What are your desires? Try it out. Experiment. Take action and start. How can you incorporate more of this type of work into your daily life?
What themes emerge from your responses? How do your responses compare to your responses from the values exercise and your goals?
What do you notice?
5. Identify ‘Feeling’ Words You Want to Experience
Do you have tendencies to use your head or heart to make decisions?
I have a very strong tendency to make rational, practical, and fact-based decisions using my head. It’s very rare for me to make decisions using my emotions. I was forced to learn how to make more intuitive decisions by listening to my gut when I was struggling with pivotal life decisions. I was forced to feel and listen to my inner voice to make decisions that feel most natural to me. This was very unfamiliar to me, however, it expanded my identity.
Review this list of Feeling Words. Use the same technique you use for the values exercise to narrow down how you want to feel.
Keep these words visible too!
Review your responses. What do you observe? What insights do you gain from these responses and those in the above steps?
6. Be Willing to Sit with Discomfort
Make career decisions aligned with your values, goals, talents and feelings. This is not for the faint hearted. It takes real work, courage and willingness to cut out the noise around you. You’ll need to sit with discomfort for a bit until you build up your muscle to hit the targets you want.
Surround yourself with a supportive network to help you through these times.
“These pains you feel are messengers. Listen to them” – Rumi
7. Manage Your Own Career
Not to be cynical, but no one can make you happy but yourself. If you don’t take control of your career and manage it like your own business – no one will.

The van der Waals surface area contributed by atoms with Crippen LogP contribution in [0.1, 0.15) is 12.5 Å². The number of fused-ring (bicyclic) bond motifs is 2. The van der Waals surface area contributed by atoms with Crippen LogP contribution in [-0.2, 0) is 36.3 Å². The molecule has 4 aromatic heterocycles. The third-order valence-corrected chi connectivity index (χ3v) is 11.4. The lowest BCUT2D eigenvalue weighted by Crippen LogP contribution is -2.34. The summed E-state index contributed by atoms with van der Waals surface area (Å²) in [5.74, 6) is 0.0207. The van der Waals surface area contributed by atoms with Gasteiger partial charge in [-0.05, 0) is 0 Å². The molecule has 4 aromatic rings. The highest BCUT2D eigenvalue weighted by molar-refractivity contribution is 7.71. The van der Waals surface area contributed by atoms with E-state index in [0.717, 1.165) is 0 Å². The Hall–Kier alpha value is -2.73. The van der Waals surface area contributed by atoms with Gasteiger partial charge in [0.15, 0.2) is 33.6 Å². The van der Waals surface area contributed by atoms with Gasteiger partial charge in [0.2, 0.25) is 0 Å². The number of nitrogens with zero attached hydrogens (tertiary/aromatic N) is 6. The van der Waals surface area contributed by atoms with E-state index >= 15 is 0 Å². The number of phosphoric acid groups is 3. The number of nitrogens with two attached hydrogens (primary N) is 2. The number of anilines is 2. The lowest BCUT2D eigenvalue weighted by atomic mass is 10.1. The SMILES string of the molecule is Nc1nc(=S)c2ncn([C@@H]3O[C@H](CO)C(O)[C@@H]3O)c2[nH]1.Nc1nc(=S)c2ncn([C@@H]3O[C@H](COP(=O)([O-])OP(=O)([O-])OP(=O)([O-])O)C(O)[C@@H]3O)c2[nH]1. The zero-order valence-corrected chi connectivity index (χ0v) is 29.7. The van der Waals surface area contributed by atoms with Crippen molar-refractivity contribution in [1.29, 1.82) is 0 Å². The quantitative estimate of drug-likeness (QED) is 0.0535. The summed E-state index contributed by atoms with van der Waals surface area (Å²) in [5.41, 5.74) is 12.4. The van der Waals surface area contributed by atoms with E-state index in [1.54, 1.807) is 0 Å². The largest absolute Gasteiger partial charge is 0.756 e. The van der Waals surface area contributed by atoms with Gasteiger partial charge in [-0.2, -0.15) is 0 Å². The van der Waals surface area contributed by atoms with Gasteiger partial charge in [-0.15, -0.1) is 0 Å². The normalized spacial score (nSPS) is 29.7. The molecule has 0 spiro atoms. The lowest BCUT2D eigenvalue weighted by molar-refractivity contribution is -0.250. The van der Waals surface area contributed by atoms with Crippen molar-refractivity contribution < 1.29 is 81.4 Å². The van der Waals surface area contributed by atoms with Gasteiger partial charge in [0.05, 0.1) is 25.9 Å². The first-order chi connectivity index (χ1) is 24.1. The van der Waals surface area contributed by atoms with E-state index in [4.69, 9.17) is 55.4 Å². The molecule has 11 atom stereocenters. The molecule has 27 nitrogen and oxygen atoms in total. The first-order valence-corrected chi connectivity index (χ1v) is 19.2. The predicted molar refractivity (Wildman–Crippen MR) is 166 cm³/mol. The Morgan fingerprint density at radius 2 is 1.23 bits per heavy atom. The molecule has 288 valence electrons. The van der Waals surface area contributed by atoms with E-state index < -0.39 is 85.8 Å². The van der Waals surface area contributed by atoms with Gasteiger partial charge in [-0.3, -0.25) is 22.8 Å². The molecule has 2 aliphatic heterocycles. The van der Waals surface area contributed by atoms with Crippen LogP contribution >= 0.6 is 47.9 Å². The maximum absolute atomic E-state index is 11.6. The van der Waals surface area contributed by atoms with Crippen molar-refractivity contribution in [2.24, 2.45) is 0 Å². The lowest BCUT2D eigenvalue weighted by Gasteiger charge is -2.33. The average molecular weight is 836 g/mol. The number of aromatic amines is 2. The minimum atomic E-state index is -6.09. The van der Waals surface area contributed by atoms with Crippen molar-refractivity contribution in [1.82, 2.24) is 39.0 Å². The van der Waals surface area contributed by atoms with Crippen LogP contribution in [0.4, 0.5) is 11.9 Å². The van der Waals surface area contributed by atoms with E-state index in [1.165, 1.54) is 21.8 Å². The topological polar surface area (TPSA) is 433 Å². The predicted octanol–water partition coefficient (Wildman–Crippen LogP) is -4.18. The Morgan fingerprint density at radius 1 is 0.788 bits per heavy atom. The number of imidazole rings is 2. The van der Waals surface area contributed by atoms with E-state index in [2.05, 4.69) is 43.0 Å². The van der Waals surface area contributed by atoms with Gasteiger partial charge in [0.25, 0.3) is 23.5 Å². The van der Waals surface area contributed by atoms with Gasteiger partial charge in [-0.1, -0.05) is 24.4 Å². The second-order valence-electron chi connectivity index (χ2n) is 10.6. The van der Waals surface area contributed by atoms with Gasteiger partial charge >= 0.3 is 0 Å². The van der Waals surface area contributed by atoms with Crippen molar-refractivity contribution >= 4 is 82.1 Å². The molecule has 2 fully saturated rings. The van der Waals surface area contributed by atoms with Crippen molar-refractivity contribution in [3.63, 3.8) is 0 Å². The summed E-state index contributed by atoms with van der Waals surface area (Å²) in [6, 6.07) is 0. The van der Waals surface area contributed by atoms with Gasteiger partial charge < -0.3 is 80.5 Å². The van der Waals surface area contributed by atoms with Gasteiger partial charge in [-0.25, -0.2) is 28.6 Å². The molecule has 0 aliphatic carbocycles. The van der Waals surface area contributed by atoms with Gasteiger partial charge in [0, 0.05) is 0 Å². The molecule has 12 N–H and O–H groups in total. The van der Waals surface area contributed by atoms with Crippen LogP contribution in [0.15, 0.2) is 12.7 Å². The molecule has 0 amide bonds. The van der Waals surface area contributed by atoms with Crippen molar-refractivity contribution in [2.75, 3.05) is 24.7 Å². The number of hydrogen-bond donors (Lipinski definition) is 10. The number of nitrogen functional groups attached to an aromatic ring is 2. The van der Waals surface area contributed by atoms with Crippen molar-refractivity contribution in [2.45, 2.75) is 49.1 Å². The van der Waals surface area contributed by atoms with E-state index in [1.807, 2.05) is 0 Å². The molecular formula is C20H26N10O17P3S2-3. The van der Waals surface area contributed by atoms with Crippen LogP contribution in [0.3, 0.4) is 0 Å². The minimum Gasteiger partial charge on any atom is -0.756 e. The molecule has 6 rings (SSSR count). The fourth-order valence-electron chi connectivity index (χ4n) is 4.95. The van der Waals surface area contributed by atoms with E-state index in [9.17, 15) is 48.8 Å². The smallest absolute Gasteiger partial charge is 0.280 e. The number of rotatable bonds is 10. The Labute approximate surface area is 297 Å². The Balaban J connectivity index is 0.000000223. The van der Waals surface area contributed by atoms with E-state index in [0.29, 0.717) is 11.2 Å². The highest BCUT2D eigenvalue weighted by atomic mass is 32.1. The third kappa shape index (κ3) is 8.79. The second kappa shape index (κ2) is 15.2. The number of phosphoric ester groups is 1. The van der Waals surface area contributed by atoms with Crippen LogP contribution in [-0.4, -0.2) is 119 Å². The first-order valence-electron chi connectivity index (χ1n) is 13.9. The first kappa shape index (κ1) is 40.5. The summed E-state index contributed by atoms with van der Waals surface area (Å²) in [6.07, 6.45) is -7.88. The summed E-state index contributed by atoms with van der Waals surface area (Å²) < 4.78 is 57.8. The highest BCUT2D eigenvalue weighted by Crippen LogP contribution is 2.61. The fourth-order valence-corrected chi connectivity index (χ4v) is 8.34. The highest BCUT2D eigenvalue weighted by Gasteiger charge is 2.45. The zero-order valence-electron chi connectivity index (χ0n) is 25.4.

Discern between things that you can control and what you can’t control. For example, you may not be able to control who gets a promotion. However, you can control how you react to it and what you’ve learned about yourself in that situation.
For many who have gone through a career change or been impacted by life events, these steps may seem very basic. However, it’s sometimes the basics that we forget to do. The simple things and moments can edge us closer to our larger vision for ourselves.
Staying present and appreciating what you have today can sometimes help you achieve your long-term goals. For example, if you’re always talking about not having enough time and wanting work-life balance, think about what was good in your work day? Maybe you took a walk outside with your co-workers. This could be a small step to help you reframe how you can attain work-life balance.
Remember to take time for yourself. Hit pause, notice, observe and reflect to achieve career success by getting deliberate and intentional:
- Define Career Success for Yourself
- Know Your Values
- Define Your Short-Term and Long-Term Life and Goals
- Determine Your Top Talents
- Identify ‘Feeling’ Words You Want to Experience
- Be Willing to sit with Discomfort
- Manage Your Own Career
“When you stop chasing the wrong things you give the right things a chance to catch you.” – Lolly Daskal
Good luck and best wishes always!
More Tips on Advancing Your Career
- How to Set Ambitious and Achievable Career Goals (With Examples)
- How to Ask for a Promotion and Move up the Career Ladder
- Signs You Need a Career Change (And How to Change for Success)
Featured photo credit: rawpixel via unsplash.com
|||^||Carnegie Mellon University: My Career Path Activities Values Exercise|
|||^||University of California Berkley: Goal-Setting: Developing a Vision & Goals for Your Career Plan|
|||^||Guy Hendricks: The Big Leap: Conquer Your Hidden Fear and Take Life to the Next Level|